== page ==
Java synchronisation: atomically moving money across account pairs?

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How to make moving money from one account to another atomic? For:

public class Account {
    public Account(BigDecimal initialAmount) {...}
    public BigDecimal getAmount() {...}
    public void setAmount(BigDecimal amount) {...}
}

I expect that pseudo-code:

public boolean transfer(Account from, Account to, BigDecimal amount) {
    BigDecimal fromValue = from.getAmount();
    if (amount.compareTo(fromValue) < 0)
         return false;
    BigDecimal toValue = to.getAmount();
    from.setAmount(fromValue.add(amount.negate()));
    to.setAmount(toValue.add(amount));
    return true;
}

update accounts safely in multithreading environment, I see danger case as:

acc1 --> acc2  ||  acc2 --> acc1
acc1 --> acc2  ||  acc2 --> acc3  ||  acc3 --> acc1
...

Easiest solution is to make blocking on shared object, but it will be inefficient for cases like:

acc1 --> acc2  ||  acc3 --> acc4  and  acc1 != acc3 and acc2 != acc4

I expect that independent moves are performed in parallel.

UPDATE Seems that suggested solution:

synchronize (acc1) {
   synchronize (acc2) {
     ....
   }
}

lead to deadlock as 2 locks acquired sequentially...

UPDATE 2 what do you mean with "update accounts safely in multithreading environment" exactly? Is the only worry that the accounts won't end up having minus funds or is there some other problem?

If acc1(2); acc2(3) and acc1 --1--> acc2 and acc2 --2--> acc1 I expect consistency: (acc1, acc2) has (3, 2) value, but not (4, 2) or (3, 4). Total should be 5, and not 1+3=4 or 4+3=7.

how much concurrent transaction are you expecting at a time ? 1000-10000 - so lock on shared object isn't efficient.

A simple solution could be to use a lock per account, but to avoid deadlock you have to acquire locks in the same order always. So, you could have a final account ID, and acquire the lock of the account with a less id first:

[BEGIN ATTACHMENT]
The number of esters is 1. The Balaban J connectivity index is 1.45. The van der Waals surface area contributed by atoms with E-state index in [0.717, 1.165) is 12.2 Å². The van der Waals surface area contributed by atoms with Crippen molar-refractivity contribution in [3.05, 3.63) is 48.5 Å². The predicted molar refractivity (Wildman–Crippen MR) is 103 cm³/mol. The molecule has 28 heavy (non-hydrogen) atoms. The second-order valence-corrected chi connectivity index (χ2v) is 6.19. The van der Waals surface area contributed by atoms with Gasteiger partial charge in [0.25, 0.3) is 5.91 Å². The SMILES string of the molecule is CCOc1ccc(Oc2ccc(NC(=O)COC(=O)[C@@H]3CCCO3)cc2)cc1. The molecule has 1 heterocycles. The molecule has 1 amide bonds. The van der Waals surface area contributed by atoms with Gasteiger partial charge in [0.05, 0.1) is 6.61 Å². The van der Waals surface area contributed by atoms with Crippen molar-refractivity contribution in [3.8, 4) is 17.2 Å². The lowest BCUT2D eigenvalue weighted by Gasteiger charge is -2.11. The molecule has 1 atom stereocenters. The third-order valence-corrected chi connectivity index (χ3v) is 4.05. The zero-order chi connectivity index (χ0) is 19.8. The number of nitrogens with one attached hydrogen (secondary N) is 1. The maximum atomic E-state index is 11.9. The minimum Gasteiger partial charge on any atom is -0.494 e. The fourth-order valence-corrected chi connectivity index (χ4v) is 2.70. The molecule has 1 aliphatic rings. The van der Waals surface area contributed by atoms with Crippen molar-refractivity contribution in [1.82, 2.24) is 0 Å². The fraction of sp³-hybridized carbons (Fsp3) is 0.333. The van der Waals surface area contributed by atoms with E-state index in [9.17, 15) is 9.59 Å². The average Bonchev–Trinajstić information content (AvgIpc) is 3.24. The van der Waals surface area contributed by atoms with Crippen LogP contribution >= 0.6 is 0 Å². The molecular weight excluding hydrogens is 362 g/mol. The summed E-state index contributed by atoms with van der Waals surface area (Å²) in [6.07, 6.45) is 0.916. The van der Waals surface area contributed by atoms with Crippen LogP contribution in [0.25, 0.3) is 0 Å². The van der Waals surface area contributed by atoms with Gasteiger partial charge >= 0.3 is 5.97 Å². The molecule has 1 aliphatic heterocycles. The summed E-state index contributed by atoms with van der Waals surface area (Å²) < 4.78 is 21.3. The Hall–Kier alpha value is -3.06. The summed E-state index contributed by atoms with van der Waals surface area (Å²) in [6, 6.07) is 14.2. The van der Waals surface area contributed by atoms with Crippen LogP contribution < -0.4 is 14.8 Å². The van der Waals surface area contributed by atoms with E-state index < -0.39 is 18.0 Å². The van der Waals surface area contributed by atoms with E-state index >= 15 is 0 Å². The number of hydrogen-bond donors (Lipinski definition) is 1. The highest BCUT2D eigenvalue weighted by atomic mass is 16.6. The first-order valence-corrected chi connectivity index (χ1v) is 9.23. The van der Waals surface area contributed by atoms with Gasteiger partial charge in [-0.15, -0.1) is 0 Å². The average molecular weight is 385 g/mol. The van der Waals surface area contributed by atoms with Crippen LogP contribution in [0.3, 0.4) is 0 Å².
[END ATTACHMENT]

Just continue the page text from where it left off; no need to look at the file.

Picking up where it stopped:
public void transfer(Account acc1, Account acc2, BigDecimal value) {
    Object lock1 = acc1.ID < acc2.ID ? acc1.LOCK : acc2.LOCK;
    Object lock2 = acc1.ID < acc2.ID ? acc2.LOCK : acc1.LOCK;
    synchronized (lock1) {
       synchronized (lock2) {
          acc1.widrawal(value);
          acc2.send(value);
       }
    }
}

Reading 20, Part 1: Synchronization, How to make moving money from one account to another atomic? For:public class Account { public Account(BigDecimal initialAmount) {. Java synchronisation: atomically moving money across account pairs? Tags ajax android angular api button c++ class database date dynamic exception file function html http image input java javascript jquery json laravel list mysql object oop ph php phplaravel phpmysql phpphp post python sed select spring sql string text time url view windows

One way to do this is to have a transaction log. Before moving the money, you'll need to write to the transaction log of each account what you intend to do. The log should contain: the amount of money that's taken in/out of the account, and an lock which is shared between the log pair.

Initially the lock should be in a blocked state. You created the log pair, one with amount of X and the other with amount of -X, and both shares a lock. Then deliver the log entry to the inbox of the respective accounts, the account from which money is taken out should reserve that amount. Once you've confirmed that they're delivered safely, then release the lock. The moment the lock is released you're at a point if no return. The accounts then should resolve themselves.

If either of the party want to fail the transaction at any time before the lock is released, then simply remove the logs and return the reserved amount to the main balance.

This approach may be a bit heavy, but it would also work in a distributed scenario where the accounts actually are in different machines, and the inboxes actually would have to be persisted, to ensure money never get lost if any of the machine crashes/goes offline unexpectedly. Its general technique is called two phase locking.